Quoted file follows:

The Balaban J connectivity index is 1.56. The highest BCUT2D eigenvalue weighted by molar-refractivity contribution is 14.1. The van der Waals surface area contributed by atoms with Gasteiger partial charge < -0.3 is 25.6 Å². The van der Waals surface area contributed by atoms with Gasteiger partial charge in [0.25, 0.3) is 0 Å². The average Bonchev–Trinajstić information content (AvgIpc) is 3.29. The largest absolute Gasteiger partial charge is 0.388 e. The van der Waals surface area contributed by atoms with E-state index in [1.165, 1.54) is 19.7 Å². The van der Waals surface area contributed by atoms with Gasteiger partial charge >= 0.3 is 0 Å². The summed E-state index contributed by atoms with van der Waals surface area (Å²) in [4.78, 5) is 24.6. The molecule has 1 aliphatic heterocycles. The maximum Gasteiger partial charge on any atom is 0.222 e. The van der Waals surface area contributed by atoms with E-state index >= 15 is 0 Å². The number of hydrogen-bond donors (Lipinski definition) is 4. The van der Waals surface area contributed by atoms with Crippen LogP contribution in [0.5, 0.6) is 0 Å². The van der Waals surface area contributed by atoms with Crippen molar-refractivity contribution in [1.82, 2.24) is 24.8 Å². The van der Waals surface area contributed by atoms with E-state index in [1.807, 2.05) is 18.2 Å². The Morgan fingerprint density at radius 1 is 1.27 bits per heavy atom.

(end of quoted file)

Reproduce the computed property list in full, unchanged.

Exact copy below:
The Balaban J connectivity index is 1.56. The highest BCUT2D eigenvalue weighted by molar-refractivity contribution is 14.1. The van der Waals surface area contributed by atoms with Gasteiger partial charge < -0.3 is 25.6 Å². The van der Waals surface area contributed by atoms with Gasteiger partial charge in [0.25, 0.3) is 0 Å². The average Bonchev–Trinajstić information content (AvgIpc) is 3.29. The largest absolute Gasteiger partial charge is 0.388 e. The van der Waals surface area contributed by atoms with E-state index in [1.165, 1.54) is 19.7 Å². The van der Waals surface area contributed by atoms with Gasteiger partial charge >= 0.3 is 0 Å². The summed E-state index contributed by atoms with van der Waals surface area (Å²) in [4.78, 5) is 24.6. The molecule has 1 aliphatic heterocycles. The maximum Gasteiger partial charge on any atom is 0.222 e. The van der Waals surface area contributed by atoms with E-state index >= 15 is 0 Å². The number of hydrogen-bond donors (Lipinski definition) is 4. The van der Waals surface area contributed by atoms with Crippen LogP contribution in [0.5, 0.6) is 0 Å². The van der Waals surface area contributed by atoms with Crippen molar-refractivity contribution in [1.82, 2.24) is 24.8 Å². The van der Waals surface area contributed by atoms with E-state index in [1.807, 2.05) is 18.2 Å². The Morgan fingerprint density at radius 1 is 1.27 bits per heavy atom.